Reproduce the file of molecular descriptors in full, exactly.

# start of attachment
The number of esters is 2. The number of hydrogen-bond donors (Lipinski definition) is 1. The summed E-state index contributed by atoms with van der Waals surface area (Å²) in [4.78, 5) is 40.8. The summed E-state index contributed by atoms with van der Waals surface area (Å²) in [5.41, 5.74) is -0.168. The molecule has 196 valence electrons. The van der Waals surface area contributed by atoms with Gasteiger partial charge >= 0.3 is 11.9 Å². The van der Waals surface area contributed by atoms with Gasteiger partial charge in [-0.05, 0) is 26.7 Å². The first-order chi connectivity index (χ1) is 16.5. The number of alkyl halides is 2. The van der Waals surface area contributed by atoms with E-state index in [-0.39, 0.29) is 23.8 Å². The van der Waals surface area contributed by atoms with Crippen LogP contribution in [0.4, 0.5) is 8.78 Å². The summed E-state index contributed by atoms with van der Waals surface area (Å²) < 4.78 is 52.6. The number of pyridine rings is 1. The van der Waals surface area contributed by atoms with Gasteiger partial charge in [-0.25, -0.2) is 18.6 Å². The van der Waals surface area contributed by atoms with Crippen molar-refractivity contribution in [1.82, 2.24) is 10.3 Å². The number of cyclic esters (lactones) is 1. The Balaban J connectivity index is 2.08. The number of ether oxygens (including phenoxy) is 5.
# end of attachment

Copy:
The number of esters is 2. The number of hydrogen-bond donors (Lipinski definition) is 1. The summed E-state index contributed by atoms with van der Waals surface area (Å²) in [4.78, 5) is 40.8. The summed E-state index contributed by atoms with van der Waals surface area (Å²) in [5.41, 5.74) is -0.168. The molecule has 196 valence electrons. The van der Waals surface area contributed by atoms with Gasteiger partial charge >= 0.3 is 11.9 Å². The van der Waals surface area contributed by atoms with Gasteiger partial charge in [-0.05, 0) is 26.7 Å². The first-order chi connectivity index (χ1) is 16.5. The number of alkyl halides is 2. The van der Waals surface area contributed by atoms with E-state index in [-0.39, 0.29) is 23.8 Å². The van der Waals surface area contributed by atoms with Crippen LogP contribution in [0.4, 0.5) is 8.78 Å². The summed E-state index contributed by atoms with van der Waals surface area (Å²) < 4.78 is 52.6. The number of pyridine rings is 1. The van der Waals surface area contributed by atoms with Gasteiger partial charge in [-0.25, -0.2) is 18.6 Å². The van der Waals surface area contributed by atoms with Crippen molar-refractivity contribution in [1.82, 2.24) is 10.3 Å². The number of cyclic esters (lactones) is 1. The Balaban J connectivity index is 2.08. The number of ether oxygens (including phenoxy) is 5.